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Exploring Spatial Structure behind the Road Mortality of Regions in Europe

Exploring Spatial Structure behind the Road Mortality of Regions in Europe The Bayesian intrinsic conditional autoregressive convolution model was used to study the spatial variations in road mortality in the regions of Belgium, France and Germany. In all three countries, the spatial structure behind relative risk is significant and spatial heterogeneity predominates over unstructured heterogeneity. The maps of spatially-structured component of random effect enable the spatial structures of risk to be identified and highlight the zones and areas where the mortality risk exhibits spatial dependency. Hence, a west–east gradient in risk level is found in Germany and a north–south gradient in Belgium. In areas with high road network density (and relatively high population density), there is generally less heterogeneity in road mortality across neighbouring regions, while in areas with high regional disparities, there are significant spatial variations in mortality risk. Furthermore, a model was produced for 272 regions in 13 European continental countries, making it possible to investigate whether national borders have any specific effect on the distribution of road mortality risk compared to what happens within countries’ administrative borders. Cross-border regions were found not to be particularly likely to have similar road mortality risk levels where they shared a common national border. National borders have no specific effect on the distribution of road mortality across Europe. http://www.deepdyve.com/assets/images/DeepDyve-Logo-lg.png Applied Spatial Analysis and Policy Springer Journals

Exploring Spatial Structure behind the Road Mortality of Regions in Europe

Applied Spatial Analysis and Policy , Volume 1 (2) – May 22, 2008

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Publisher
Springer Journals
Copyright
Copyright © 2008 by Springer Science+Business Media B.V.
Subject
Social Sciences; Human Geography; Landscape/Regional and Urban Planning; Regional/Spatial Science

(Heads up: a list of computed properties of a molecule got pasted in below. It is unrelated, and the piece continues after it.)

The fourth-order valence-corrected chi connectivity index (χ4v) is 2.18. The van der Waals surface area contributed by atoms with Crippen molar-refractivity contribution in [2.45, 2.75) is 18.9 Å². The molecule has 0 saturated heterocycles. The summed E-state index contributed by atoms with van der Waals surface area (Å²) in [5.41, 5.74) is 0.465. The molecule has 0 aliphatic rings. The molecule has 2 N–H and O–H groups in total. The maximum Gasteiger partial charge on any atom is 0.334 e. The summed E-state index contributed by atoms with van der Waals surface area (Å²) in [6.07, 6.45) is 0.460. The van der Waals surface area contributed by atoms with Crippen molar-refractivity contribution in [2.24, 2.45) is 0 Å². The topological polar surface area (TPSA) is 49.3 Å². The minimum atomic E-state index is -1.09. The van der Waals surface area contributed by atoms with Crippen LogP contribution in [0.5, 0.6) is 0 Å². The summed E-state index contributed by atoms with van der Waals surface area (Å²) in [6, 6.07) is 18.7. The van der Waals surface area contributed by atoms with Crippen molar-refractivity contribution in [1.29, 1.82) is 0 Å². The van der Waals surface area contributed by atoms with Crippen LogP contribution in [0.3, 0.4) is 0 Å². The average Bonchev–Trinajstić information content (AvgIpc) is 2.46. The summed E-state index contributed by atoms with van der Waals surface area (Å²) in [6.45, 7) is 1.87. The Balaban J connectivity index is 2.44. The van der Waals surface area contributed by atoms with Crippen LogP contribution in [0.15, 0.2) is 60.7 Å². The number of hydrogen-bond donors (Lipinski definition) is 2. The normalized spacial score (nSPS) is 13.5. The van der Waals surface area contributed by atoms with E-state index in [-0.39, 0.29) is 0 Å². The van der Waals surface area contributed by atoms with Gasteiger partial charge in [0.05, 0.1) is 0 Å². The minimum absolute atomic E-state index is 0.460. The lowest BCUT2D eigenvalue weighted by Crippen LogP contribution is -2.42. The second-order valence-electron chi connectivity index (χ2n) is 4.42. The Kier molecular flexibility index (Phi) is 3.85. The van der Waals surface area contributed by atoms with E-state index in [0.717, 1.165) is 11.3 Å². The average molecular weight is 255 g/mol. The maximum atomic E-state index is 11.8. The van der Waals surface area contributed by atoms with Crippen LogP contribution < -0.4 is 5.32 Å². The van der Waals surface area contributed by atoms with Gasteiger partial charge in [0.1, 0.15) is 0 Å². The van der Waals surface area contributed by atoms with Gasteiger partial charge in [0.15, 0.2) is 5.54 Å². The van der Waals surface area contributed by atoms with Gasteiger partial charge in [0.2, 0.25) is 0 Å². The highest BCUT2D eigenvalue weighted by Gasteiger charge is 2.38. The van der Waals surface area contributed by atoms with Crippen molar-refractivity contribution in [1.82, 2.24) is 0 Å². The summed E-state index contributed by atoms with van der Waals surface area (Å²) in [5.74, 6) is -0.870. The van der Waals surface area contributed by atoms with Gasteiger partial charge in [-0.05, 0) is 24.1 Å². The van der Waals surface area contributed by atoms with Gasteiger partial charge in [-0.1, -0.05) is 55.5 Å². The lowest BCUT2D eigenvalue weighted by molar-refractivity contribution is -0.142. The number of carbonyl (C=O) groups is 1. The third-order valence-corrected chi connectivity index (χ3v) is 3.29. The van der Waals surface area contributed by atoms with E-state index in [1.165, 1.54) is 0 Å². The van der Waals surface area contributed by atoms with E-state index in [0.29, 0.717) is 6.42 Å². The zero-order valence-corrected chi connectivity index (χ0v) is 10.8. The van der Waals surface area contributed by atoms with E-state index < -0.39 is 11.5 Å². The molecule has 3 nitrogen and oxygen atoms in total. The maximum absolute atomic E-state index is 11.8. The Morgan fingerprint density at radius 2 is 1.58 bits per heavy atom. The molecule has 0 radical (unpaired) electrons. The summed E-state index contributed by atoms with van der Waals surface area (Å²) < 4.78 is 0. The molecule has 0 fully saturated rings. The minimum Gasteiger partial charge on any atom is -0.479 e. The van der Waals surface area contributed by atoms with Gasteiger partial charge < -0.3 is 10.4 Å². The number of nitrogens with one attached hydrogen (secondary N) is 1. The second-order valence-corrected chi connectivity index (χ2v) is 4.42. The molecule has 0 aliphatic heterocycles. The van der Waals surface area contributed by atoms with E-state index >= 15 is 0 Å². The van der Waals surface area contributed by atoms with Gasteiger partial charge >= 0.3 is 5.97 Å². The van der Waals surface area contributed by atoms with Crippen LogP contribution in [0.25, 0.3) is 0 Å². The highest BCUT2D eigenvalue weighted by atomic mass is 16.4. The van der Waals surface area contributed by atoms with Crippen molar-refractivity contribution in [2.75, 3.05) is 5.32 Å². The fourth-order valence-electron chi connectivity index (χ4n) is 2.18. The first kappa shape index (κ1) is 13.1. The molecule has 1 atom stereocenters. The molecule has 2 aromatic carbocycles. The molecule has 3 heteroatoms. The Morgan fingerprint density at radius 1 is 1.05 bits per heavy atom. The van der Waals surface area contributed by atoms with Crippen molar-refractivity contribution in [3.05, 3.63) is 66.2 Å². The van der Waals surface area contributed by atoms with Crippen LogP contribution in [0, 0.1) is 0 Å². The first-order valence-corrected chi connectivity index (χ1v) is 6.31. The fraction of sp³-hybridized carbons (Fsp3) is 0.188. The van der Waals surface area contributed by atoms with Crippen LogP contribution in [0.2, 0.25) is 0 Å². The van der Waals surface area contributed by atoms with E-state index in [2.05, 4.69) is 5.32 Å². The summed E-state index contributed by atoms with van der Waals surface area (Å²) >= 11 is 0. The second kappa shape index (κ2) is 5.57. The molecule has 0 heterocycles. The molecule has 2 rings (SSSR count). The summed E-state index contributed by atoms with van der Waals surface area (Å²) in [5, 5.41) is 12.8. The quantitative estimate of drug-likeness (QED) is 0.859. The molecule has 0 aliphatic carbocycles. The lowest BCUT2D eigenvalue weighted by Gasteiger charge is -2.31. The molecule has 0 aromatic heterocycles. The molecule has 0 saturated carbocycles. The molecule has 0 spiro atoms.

ISSN
1874-463X
eISSN
1874-4621
DOI
10.1007/s12061-008-9008-2
Publisher site
See Article on Publisher Site

Abstract

The Bayesian intrinsic conditional autoregressive convolution model was used to study the spatial variations in road mortality in the regions of Belgium, France and Germany. In all three countries, the spatial structure behind relative risk is significant and spatial heterogeneity predominates over unstructured heterogeneity. The maps of spatially-structured component of random effect enable the spatial structures of risk to be identified and highlight the zones and areas where the mortality risk exhibits spatial dependency. Hence, a west–east gradient in risk level is found in Germany and a north–south gradient in Belgium. In areas with high road network density (and relatively high population density), there is generally less heterogeneity in road mortality across neighbouring regions, while in areas with high regional disparities, there are significant spatial variations in mortality risk. Furthermore, a model was produced for 272 regions in 13 European continental countries, making it possible to investigate whether national borders have any specific effect on the distribution of road mortality risk compared to what happens within countries’ administrative borders. Cross-border regions were found not to be particularly likely to have similar road mortality risk levels where they shared a common national border. National borders have no specific effect on the distribution of road mortality across Europe.

Journal

Applied Spatial Analysis and PolicySpringer Journals

Published: May 22, 2008

References